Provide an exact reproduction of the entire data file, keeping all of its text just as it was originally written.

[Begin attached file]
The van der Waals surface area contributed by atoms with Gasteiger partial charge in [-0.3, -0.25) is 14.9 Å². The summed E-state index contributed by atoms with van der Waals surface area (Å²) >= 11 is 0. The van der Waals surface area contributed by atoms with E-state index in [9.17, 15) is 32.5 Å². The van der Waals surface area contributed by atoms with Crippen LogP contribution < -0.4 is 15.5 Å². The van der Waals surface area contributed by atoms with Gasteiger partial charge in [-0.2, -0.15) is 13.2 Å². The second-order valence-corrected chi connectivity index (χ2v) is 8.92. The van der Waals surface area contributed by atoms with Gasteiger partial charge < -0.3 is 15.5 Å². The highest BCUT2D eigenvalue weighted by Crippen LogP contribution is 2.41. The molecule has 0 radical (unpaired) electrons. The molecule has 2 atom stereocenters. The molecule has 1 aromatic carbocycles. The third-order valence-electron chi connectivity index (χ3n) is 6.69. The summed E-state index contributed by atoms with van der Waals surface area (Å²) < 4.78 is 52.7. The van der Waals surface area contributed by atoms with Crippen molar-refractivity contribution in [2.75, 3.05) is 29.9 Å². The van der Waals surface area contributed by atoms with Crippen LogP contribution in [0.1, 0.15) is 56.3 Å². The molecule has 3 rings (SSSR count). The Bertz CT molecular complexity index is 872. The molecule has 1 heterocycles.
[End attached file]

The van der Waals surface area contributed by atoms with Gasteiger partial charge in [-0.3, -0.25) is 14.9 Å². The summed E-state index contributed by atoms with van der Waals surface area (Å²) >= 11 is 0. The van der Waals surface area contributed by atoms with E-state index in [9.17, 15) is 32.5 Å². The van der Waals surface area contributed by atoms with Crippen LogP contribution < -0.4 is 15.5 Å². The van der Waals surface area contributed by atoms with Gasteiger partial charge in [-0.2, -0.15) is 13.2 Å². The second-order valence-corrected chi connectivity index (χ2v) is 8.92. The van der Waals surface area contributed by atoms with Gasteiger partial charge < -0.3 is 15.5 Å². The highest BCUT2D eigenvalue weighted by Crippen LogP contribution is 2.41. The molecule has 0 radical (unpaired) electrons. The molecule has 2 atom stereocenters. The molecule has 1 aromatic carbocycles. The third-order valence-electron chi connectivity index (χ3n) is 6.69. The summed E-state index contributed by atoms with van der Waals surface area (Å²) < 4.78 is 52.7. The van der Waals surface area contributed by atoms with Crippen molar-refractivity contribution in [2.75, 3.05) is 29.9 Å². The van der Waals surface area contributed by atoms with Crippen LogP contribution in [0.1, 0.15) is 56.3 Å². The molecule has 3 rings (SSSR count). The Bertz CT molecular complexity index is 872. The molecule has 1 heterocycles.